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RACHMAN BAG CO. v. LIBERTY MUT. INS. CO.

November 15, 1995

RACHMAN BAG COMPANY, a Partnership composed of PLAINS BAG AND BAGGING CO., INC. and RACHMAN BAG CO., INC., Plaintiff, against LIBERTY MUTUAL INSURANCE COMPANY, Defendant.


The opinion of the court was delivered by: WOLLE

 On October 3, 1995, the court held a hearing by telephone conference call to address the motion for attorney fees filed by defendant Liberty Mutual Insurance Company ("Liberty Mutual") and the motion for judgment notwithstanding the verdict filed by plaintiff Rachman Bag Company ("Rachman Bag"). The court had received briefs and affidavits before the hearing.

 Both post-trial motions are denied.

 I. Background. Rachman Bag, an obligee on a surety bond, brought this action against Liberty Mutual, surety on the bond, for payment of a loss Rachman Bag alleged was covered by the bond. In earlier proceedings the United States Court of Appeals for the Second Circuit had reversed a grant of summary judgment for Liberty Mutual, concluding that fact issues were presented on the fraudulent concealment issues. See Rachman Bag Co. v. Liberty Mutual Insurance Co., 46 F.3d 230, 238 (2d Cir. 1995). A jury trial was held solely on Liberty Mutual's affirmative defense of fraudulent concealment by Rachman Bag. The jury found that Liberty Mutual had proved fraudulent concealment.

 II. Motion for Attorney Fees. Liberty Mutual asserts the court should exercise its equitable powers to require Rachman Bag to pay Liberty Mutual its attorney fees. Hall v. Cole, 412 U.S. 1, 5, 36 L. Ed. 2d 702, 93 S. Ct. 1943 (1973). Under New York common law, attorney fees may be recovered in tort actions where the "gravamen of the action is malice." Tender Trap, Inc. v. Town of Huntington, 100 Misc. 2d 108, 418 N.Y.S.2d 537, 542 (1979), quoting New York Jurisprudence, Vol. 13, pg. 652, Sec. 147.

 The elements of the affirmative defense of fraudulent concealment of a material fact include:

 
1) the obligee must know facts that materially increase the surety's risk, and have reason to believe that surety would be unwilling to assume such a higher risk; 2) the obligee must have reason to believe that such facts are unknown to the surety; 3) the obligee must have the opportunity to communicate the relevant information to surety; and 4) the obligee must have the duty to disclose the information based upon its relationship to the surety, its responsibility for the surety's misimpression or other circumstances.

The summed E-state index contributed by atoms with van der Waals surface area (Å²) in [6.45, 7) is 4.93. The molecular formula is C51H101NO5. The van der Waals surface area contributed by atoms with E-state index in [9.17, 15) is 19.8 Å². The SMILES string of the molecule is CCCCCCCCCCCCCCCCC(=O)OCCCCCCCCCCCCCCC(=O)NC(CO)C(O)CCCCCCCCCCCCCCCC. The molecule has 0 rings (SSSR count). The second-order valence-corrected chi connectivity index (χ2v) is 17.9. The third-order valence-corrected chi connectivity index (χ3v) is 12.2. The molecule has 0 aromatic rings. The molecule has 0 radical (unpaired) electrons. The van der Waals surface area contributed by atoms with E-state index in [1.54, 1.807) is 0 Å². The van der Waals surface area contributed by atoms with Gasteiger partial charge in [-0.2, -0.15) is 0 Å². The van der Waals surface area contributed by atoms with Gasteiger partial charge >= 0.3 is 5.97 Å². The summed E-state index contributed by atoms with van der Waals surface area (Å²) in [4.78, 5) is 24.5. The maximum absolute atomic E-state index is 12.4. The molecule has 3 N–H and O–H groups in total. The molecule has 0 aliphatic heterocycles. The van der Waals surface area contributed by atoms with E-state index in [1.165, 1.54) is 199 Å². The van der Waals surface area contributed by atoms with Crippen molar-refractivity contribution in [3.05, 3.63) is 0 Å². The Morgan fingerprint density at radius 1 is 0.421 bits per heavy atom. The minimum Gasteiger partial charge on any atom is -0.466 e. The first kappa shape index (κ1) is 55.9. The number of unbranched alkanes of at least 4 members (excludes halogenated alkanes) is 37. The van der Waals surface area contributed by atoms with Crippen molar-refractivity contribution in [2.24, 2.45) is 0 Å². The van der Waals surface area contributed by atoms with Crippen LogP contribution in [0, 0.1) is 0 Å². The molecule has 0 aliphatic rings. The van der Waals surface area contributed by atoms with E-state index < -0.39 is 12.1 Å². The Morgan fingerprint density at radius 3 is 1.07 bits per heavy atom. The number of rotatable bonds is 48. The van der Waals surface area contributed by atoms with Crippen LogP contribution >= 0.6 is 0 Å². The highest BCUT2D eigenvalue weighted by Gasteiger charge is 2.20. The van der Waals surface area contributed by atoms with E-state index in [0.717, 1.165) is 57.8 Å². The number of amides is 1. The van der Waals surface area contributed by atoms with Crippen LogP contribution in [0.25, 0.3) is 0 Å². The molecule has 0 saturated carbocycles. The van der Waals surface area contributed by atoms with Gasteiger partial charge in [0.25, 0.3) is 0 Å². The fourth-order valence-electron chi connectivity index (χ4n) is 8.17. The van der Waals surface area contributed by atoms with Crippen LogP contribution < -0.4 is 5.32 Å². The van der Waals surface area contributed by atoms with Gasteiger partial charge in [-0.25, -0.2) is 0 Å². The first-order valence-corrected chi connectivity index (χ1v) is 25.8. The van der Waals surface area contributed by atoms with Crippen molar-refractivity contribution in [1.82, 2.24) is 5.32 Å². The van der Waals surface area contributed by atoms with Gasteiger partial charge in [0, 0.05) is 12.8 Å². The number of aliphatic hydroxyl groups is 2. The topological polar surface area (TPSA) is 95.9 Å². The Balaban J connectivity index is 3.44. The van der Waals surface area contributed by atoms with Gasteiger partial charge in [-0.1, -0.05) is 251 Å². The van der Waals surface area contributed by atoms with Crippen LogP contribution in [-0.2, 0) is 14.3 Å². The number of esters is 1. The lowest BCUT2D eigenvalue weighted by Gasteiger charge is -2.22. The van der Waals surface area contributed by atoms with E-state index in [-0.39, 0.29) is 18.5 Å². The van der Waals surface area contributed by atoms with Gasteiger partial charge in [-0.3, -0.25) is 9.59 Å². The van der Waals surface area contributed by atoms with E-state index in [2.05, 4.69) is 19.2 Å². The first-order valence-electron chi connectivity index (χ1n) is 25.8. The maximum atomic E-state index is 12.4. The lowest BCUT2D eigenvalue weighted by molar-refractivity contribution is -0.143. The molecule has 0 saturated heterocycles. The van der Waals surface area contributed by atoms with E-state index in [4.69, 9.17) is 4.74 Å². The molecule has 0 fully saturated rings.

Rachman Bag Co., 46 F.3d at 237. Malice is not an element of the affirmative defense of fraudulent concealment of a material fact. Moreover, Liberty Mutual has not proved malice on the record now before the court. Indeed, Rachman Bag had reasonable grounds for commencing this civil action; a genuine factual dispute existed as to Rachman Bag's duty to disclose information to Liberty Mutual. See Id. at 236.

 The court denies defendant Liberty Mutual's motion for attorney fees.

 
"without weighing the credibility of the witnesses or otherwise considering the weight of the evidence, there can be but one conclusion as to the verdict that reasonable [persons] could have reached." Heller, 891 F.2d 432, 434 (internal quotations and citation omitted, alteration in original). In addition, the evidence must be construed in the light most favorable to the nonmoving party, and all reasonable inferences must be drawn in that party's favor. Smith v. Lightning Bolt Productions, Inc., 861 F.2d 363, 367 (2d Cir. 1988).

 Gibeau v. Nellis, 18 F.3d 107, 109 (2d Cir. 1994).

 A. Affirmatively Created Misimpression. New York courts have identified a number of circumstances in which an obligee has a duty to disclose information to the surety. Rachman Bag Co., 46 F.3d at 237. One such circumstance exists when a surety holds a misimpression that was affirmatively created by the obligee. Id. Silence may constitute an affirmative act if the obligee fails to correct a misimpression which the obligee knew the surety had and for which the obligee was largely responsible. Id.

 Liberty Mutual presented evidence at trial from which a reasonable jury could conclude that representatives of Rachman Bag affirmatively created a misimpression by silence. Glendora Harris, a Liberty Mutual employee, testified that Neal Factor, an attorney who was representing Rachman Bag when it was attempting to obtain the bond, told her the bond covered a loan made by Rachman Bag to Textiles of America. Factor testified that he told Adrian Marshall, an account representative for Liberty Mutual, that the debt was from business. Factor testified he did not tell Harris or Marshall that the debt was actually an agreement to repay money Ronald Halpern, president of Textiles of America, misappropriated from Rachman Bag. Further, the written contract attached to the bond did not refer to that important background information. Marshall testified that he would not have amended the bond document or attached the contract between Rachman Bag and Textiles of America to the bond ...


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